Economic outlook, analysis and forecasts

Euro Area - Economic forecast summary (November 2015)


GDP growth is projected to rise to almost 2 per cent in 2016 and 2017, despite a slowdown in several emerging markets. Activity will continue to be supported by sustained monetary stimulus, a broadly neutral fiscal stance and lower oil prices. High private indebtedness will remain a drag on consumption and investment in many countries. Unemployment will decline only gradually, and the stark differences across countries within the euro area will persist. Inflation should edge up to just under 1½ per cent by the end of the projection horizon as the effects of cheaper energy wane and cyclical slack decreases, even though high uncertainties surround inflation projections.

Improving the credit channel of monetary policy transmission is a key priority, and requires completion of the banking union, swifter recognition of non-performing loans and, in many countries, better insolvency procedures. To foster growth and make it more inclusive, euro area countries should pursue fiscal and structural reforms to promote employment and social mobility, such as decreasing labour taxation and enhancing prioritisation of growth-enhancing investments, including in education and childcare. Joint actions to increase public investment could spur growth without raising debt ratios in the near term. Policies to better integrate immigrants have taken on heightened urgency, as they will be key to managing the recent wave of asylum seekers. Further product market reforms at the national level and completing the Single Market are essential to raise living standards and well-being.

The 2030 EU climate and energy framework commits to a domestic reduction in greenhouse gas emissions of at least 40% relative to 1990 levels. This framework can foster investment in both large-scale projects, such as energy interconnections and public transportation, and small-scale ones, such as improvements in residential energy efficiency. Reducing the multiple forms of budgetary support for fossil fuels, ranging from low taxation of company cars as a fringe benefit to diesel tax advantages, would help to reduce CO2 emissions in a cost-efficient way and to create fiscal space. In some cases, accompanying measures to prevent adverse redistributive impacts would be needed.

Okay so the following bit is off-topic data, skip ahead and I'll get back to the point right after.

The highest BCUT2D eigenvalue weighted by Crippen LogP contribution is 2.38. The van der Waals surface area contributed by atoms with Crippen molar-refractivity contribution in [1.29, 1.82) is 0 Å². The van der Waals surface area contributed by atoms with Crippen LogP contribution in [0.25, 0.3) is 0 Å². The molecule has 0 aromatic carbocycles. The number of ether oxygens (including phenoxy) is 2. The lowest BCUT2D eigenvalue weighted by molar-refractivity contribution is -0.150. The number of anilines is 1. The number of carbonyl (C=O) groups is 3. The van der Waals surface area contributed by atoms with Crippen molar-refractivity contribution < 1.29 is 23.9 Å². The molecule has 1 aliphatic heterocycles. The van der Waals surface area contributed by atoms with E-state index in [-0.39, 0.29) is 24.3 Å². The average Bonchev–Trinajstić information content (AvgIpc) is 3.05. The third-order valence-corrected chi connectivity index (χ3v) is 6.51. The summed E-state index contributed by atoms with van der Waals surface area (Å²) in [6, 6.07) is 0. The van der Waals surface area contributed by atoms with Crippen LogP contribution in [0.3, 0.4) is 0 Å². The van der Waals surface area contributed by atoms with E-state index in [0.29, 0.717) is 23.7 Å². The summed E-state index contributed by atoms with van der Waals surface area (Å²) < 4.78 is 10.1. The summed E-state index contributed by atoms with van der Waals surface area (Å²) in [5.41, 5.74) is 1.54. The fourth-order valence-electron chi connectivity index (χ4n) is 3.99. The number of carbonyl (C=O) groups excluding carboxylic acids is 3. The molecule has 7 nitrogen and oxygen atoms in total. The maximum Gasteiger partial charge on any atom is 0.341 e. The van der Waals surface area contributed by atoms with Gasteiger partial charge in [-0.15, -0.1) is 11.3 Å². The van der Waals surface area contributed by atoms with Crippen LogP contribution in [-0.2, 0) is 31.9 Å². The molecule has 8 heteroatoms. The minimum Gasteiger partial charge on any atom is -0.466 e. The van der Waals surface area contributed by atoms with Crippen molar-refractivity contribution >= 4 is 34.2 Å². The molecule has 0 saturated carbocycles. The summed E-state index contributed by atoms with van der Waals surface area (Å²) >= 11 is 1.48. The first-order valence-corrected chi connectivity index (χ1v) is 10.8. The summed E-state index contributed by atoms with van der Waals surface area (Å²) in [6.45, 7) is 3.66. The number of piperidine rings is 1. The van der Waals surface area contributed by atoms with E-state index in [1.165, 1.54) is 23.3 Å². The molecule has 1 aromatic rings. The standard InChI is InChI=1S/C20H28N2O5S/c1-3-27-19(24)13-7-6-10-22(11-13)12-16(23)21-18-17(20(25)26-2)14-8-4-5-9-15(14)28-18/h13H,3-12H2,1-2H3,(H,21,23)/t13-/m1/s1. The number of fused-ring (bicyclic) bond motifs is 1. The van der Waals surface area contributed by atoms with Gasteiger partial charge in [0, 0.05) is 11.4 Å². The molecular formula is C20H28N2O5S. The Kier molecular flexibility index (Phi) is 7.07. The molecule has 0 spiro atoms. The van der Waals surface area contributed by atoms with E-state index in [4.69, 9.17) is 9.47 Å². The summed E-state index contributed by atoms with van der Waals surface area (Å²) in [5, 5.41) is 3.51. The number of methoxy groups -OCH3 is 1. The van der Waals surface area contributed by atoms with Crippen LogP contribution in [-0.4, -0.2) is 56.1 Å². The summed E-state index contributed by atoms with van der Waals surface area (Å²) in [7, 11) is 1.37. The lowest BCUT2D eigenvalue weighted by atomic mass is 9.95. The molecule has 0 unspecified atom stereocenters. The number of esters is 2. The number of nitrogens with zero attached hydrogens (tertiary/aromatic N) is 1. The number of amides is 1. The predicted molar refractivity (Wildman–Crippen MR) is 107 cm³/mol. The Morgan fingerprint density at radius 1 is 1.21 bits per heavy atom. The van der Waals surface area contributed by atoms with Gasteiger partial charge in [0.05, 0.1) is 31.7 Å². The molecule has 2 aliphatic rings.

>> Back to Full Economic Outlook page

Structural reforms and income distribution‌

Do pro-growth policies generate economic instability for households?

Vulnerability of Social Institutions

OECD forecasts during and after the financial crisis: a post-mortem

Economic Survey of the Euro Area

Economic Survey of the European Union

Structural policies

Product Market Regulation

What makes civil justice effective?

Looking to 2060: Long-term growth prospects for the world


Related Documents